To see historically black colleges and universities on the air has mostly been a rare thing. In 2006, ESPNU televised North Carolina A&T-Bethune-Cookman and also the Jackson State-Alcorn State games in regular season contests in early April. Other than that, nothing before and nothing since. So this will be as big of a weekend for minorities in the sport of college baseball as any in history.

"ESPN saw that this was more than just baseball. With the bands involved and this being Black History Month, they agreed to give six hours of programming for historically black college baseball." Miller continued. "For that to be on a national network - you can't beat that kind of exposure."

Exposure that has been long, long overdue.

The Urban Invitational Baseball Tournament schedule:

Southern at UCLA, Jackie Robinson Stadium
Bethune-Cookman at USC, Dedeaux Field.

Bethune-Cookman vs. UCLA, Urban Academy, Compton. (ESPN2)
Southern vs. USC, Urban Academy, Compton. (ESPN2)

Bethune-Cookman vs. Southern, Urban Academy, Compton.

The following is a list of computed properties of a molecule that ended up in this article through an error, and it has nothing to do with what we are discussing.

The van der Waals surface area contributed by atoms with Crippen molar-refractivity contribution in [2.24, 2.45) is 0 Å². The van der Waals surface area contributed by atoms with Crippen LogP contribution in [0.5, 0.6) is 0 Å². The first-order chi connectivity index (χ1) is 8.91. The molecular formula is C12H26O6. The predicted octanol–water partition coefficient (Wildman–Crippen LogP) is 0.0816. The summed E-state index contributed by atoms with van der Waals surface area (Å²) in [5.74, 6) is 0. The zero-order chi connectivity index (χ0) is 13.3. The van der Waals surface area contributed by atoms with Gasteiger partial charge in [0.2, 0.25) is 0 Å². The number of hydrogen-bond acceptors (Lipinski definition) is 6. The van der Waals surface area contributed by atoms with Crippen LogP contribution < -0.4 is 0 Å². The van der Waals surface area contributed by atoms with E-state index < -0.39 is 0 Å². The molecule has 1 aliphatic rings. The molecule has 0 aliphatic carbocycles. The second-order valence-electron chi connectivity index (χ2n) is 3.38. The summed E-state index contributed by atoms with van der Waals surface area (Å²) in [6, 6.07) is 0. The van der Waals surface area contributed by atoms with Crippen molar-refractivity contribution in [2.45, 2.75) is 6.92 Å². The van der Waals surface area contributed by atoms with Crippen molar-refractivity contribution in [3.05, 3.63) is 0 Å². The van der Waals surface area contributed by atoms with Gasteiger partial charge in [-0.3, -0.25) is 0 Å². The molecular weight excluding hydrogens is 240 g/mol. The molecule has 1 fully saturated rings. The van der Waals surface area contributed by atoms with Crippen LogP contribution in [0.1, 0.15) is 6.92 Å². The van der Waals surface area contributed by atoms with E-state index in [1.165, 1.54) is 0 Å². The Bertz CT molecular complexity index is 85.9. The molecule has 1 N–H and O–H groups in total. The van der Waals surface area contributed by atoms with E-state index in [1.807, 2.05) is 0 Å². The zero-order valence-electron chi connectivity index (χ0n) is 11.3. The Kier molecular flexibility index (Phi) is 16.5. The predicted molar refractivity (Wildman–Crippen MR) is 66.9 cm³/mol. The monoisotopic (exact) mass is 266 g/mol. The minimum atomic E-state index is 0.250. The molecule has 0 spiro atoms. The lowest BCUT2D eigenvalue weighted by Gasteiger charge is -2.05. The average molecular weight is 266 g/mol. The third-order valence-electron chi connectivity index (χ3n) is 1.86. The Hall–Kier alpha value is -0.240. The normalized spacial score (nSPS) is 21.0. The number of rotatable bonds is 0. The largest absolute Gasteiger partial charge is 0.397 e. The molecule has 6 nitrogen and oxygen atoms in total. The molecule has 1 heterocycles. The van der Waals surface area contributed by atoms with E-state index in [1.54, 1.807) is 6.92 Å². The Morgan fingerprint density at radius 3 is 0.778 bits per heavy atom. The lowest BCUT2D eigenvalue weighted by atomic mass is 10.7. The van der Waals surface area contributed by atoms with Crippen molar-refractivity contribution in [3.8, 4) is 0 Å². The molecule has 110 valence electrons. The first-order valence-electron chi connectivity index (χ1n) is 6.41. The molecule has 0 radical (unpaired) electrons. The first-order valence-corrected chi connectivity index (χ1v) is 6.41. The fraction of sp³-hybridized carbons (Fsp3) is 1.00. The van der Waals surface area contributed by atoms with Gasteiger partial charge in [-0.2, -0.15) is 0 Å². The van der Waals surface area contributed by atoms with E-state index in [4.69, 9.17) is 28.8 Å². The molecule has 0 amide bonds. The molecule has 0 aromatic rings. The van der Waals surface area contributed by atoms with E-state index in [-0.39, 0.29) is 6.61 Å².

UCLA at USC, Dedeaux Field

The top series/tournament sites of the weekend. Thankfully, I have been approved for full use of the company jet this weekend. (In your face, Kroll!)

1- The Urban Invitational, Compton.
(Bethune-Cookman, Southern, UCLA, USC)
As I mentioned in my "64 Things" column, easily the coolest tournament of the season. It's not often - if ever - that two historically black schools venture out West. So this will be a real treat to see the two best programs in the MEAC and SWAC take on the cross-town rivals. And the Southern band will be there? Fuggedaboutit! Save me a seat man.

2- The Houston College Classic.
(Rice, Houston, Texas, Oklahoma, Texas Tech, Tennessee)
Anytime you get six college teams to play in a pro ballpark, it's great for the game. This year's tournament had to be moved to this weekend, obviously, because of the new start date. But the good news is, maybe that means it won't be a constant 45 degrees inside the heat-less stadium, like it usually is. Set your TiVos, Saturday's Texas-Rice game is going to be telecast by Fox Sports Houston.
(Minute Maid Park will host another great field of college teams this weekend)

3- The USD Invitational
(USD, San Diego State, Cal, Fresno State, Missouri, Cal Poly)
Great field for this weekend. The Toreros built back some confidence with a mid-week win over Long Beach State, but will need to prove themselves against Cal Poly, Fresno State, Missouri and Cal, four regional-worthy teams. Keep an eye on Cal Poly as well, that double-header blitzing at Alabama was pretty impressive. Especially after opening with a 10-1 loss the day before.